At 19, Whalley’s Oli Robinson is the world’s youngest ever to referee an international amputee football match. David Fearnhead finds out about his rapid ascent from refereeing his first game at the age of 14

“If it wasn’t for asking, ‘What’s the score’, I don’t think we’ve spoken in about 20 years,” comedian John Bishop once quipped about the importance of football in the relationship between a northern father and son.

Like all good humour, there is a strong basis of truth in it. Football is often the glue which allows generations of men to bond. Most of us went to our first match with our fathers, and some of us were lucky enough to go with our grandfathers too.

Such was the case with Oli Robinson. Dad Chris is a big Burnley fan and frequently took Oli to Turf Moor to watch his father’s favourite team. Oli also has good lineage in the sport. His maternal grandfather Brian Wearing was a professional with Scottish club Queen of the South and represented Scotland at youth level.

Meeting up with the two of them, you can instantly see the strong bond. At 75, Brian still has a glint in his eye to show humour is never far away. He tells of playing in four ‘trial matches’ for Queen of the South before they offered him a full contract, to which Oli asks if he was paid. Brian shoots him a look of surprise for even asking such a question: “I’m Scottish,” he says. “Of course they paid me!”

Often when refereeing able-bodied matches in the semi-pro leagues Oli says he’ll spot a familiar face in the crowd. “He never tells me if he’s coming to watch me,” says Oli of his grandad. “I’ll just catch him out of the corner of my eye watching how I’m doing.”

As a player Brian had trials in England with Ipswich Town in an era when the club was playing in the top division of English football, and even held a Scottish record for scoring eight goals in one game. A feat grandson Oli can only admire. “I love football,” says Oli. “But I knew from about the age of 12 that I was never going to make it as a professional.”

“I knew from the age of nine you were never going to make it,” quips Brian.

However, he is genuinely complimentary of his grandson’s refereeing abilities, and it’s not just faint praise. As a former professional, he still takes the game seriously. “He’s a very good referee,” says Brian giving his grandson a wee nudge – Oli, who is sitting next to him is holding out his hand for a tip.

At 14, having played locally, Oli was looking for a new club when dad, Chris suggested he give refereeing a go. Oli contacted the Lancashire FA and did a training course with them. He reffed his first match aged 14, and says the hardest thing to deal with was the antagonistic attitude of some of the parents of the U9s and U10s.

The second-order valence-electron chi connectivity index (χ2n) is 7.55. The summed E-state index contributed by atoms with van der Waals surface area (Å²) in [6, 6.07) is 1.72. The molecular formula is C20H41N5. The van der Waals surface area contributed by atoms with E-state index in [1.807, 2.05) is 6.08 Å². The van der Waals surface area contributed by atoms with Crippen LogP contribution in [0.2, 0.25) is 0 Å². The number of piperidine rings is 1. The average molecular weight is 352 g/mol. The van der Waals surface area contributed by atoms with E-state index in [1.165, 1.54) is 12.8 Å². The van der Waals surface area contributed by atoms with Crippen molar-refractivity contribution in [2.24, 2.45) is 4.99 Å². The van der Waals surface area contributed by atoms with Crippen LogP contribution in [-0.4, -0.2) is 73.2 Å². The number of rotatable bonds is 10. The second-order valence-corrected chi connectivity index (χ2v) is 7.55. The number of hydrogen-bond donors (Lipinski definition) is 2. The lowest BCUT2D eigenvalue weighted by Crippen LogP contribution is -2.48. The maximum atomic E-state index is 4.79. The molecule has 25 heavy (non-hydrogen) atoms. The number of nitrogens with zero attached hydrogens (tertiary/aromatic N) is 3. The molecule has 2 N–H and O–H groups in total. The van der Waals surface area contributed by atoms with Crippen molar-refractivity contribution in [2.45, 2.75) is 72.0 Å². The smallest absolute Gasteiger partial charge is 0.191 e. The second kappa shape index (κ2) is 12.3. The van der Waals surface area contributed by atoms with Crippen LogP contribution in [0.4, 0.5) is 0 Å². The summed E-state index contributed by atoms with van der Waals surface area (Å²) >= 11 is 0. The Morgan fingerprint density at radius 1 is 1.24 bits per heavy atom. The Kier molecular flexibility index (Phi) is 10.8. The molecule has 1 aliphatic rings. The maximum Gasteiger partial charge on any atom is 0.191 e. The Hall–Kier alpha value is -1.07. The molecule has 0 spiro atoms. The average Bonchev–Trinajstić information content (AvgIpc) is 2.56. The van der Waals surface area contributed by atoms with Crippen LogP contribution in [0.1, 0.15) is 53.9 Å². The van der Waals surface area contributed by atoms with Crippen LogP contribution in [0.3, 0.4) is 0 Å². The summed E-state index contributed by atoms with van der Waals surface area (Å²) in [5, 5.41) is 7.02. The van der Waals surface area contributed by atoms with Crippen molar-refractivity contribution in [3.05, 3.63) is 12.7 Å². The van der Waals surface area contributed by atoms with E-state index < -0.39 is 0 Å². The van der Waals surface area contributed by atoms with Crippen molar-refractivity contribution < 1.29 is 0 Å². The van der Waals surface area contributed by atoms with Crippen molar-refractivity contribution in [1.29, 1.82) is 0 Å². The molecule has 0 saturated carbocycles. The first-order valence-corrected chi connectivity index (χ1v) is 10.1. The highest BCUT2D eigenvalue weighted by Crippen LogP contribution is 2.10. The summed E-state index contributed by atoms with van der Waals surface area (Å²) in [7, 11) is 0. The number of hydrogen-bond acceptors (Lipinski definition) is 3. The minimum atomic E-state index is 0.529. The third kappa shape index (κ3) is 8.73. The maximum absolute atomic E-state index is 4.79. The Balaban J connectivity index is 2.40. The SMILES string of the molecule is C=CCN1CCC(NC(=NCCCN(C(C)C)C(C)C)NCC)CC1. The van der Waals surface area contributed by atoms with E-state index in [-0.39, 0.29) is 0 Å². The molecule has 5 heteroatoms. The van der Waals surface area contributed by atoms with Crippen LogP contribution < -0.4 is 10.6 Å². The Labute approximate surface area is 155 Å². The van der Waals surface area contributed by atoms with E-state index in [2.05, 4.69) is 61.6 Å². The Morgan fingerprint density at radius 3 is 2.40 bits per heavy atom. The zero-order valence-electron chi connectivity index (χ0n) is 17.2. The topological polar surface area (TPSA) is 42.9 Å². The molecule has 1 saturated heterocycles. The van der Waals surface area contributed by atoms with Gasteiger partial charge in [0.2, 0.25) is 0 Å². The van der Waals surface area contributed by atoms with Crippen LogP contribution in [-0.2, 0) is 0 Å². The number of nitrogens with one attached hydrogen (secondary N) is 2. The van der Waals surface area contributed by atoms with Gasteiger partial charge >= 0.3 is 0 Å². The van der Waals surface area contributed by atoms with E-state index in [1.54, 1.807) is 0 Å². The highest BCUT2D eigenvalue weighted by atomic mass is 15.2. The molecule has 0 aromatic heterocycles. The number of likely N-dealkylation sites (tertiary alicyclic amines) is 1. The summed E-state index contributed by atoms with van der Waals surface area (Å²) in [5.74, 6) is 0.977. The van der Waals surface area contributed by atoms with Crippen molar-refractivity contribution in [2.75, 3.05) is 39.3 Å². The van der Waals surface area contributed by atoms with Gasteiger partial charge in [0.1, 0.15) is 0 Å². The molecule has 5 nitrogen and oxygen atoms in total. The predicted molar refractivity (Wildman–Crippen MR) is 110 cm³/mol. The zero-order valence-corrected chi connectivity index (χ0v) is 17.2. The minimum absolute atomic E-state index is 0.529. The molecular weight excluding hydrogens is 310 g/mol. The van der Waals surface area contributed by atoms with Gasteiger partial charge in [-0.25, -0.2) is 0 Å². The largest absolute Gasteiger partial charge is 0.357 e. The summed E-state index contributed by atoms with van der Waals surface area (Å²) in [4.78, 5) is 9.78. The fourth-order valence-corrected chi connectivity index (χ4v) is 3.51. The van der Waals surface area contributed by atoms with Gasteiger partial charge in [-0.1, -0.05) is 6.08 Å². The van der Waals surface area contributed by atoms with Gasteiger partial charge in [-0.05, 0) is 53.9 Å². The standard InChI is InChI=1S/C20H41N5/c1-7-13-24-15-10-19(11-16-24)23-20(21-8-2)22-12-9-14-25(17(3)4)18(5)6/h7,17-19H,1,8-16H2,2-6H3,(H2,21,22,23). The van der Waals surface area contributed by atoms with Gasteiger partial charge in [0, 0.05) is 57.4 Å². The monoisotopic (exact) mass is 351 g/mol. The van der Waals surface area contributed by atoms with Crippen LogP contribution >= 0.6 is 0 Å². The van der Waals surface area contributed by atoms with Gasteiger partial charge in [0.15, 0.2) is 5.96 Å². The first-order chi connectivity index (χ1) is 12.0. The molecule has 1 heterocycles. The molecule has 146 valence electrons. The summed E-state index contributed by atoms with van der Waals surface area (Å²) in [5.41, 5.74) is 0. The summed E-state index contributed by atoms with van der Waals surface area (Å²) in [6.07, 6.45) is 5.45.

“It’s not right for it to be in the game, but at the same time I liked the pressure and the intensity. It’s not just a bunch of kids kicking a ball around, people really care about it.”

It was Owen Coyle Jnr, son of the former Burnley coach, and now coach of England’s national amputee team who first suggested Oli try refereeing an amputee football match. Chief Referee for the World Amputee Football Federation, Ian Clarke, put him through a crash course before he took on the challenge. Oli admits that first match in charge could have been his last.

“I went up to Glasgow, and I have to be honest I really struggled. It is like a different sport to regular football. It is much harder to referee in my opinion. On the drive back home I just kept thinking of the mistakes I made, but it made me even more determined to get back and do it better.”

Before long Oli was proving to be so adept that he found himself called up on international duty. He travelled to Poland to referee at the Amp Futbol Cup in Warsaw with a global match audience of 80,000 people. A shortage of qualified referees and the language barrier meant that not only did he travel out with the England squad and share the same hotel but he also found himself refereeing some of their matches.

“I tell the England lads I have to be completely neutral and they understand that. If I wasn’t I’d feel like I was cheating the other team and cheating myself.”

Praised for his performances in Poland, Oli hopes to continue his refereeing of both amputee football and make his way up the leagues to be one day be refereeing in the Premier League: “Growing up everyone wants to be a professional footballer, but to be involved in the professional game is almost as good as playing.”



Tedd Walmsley

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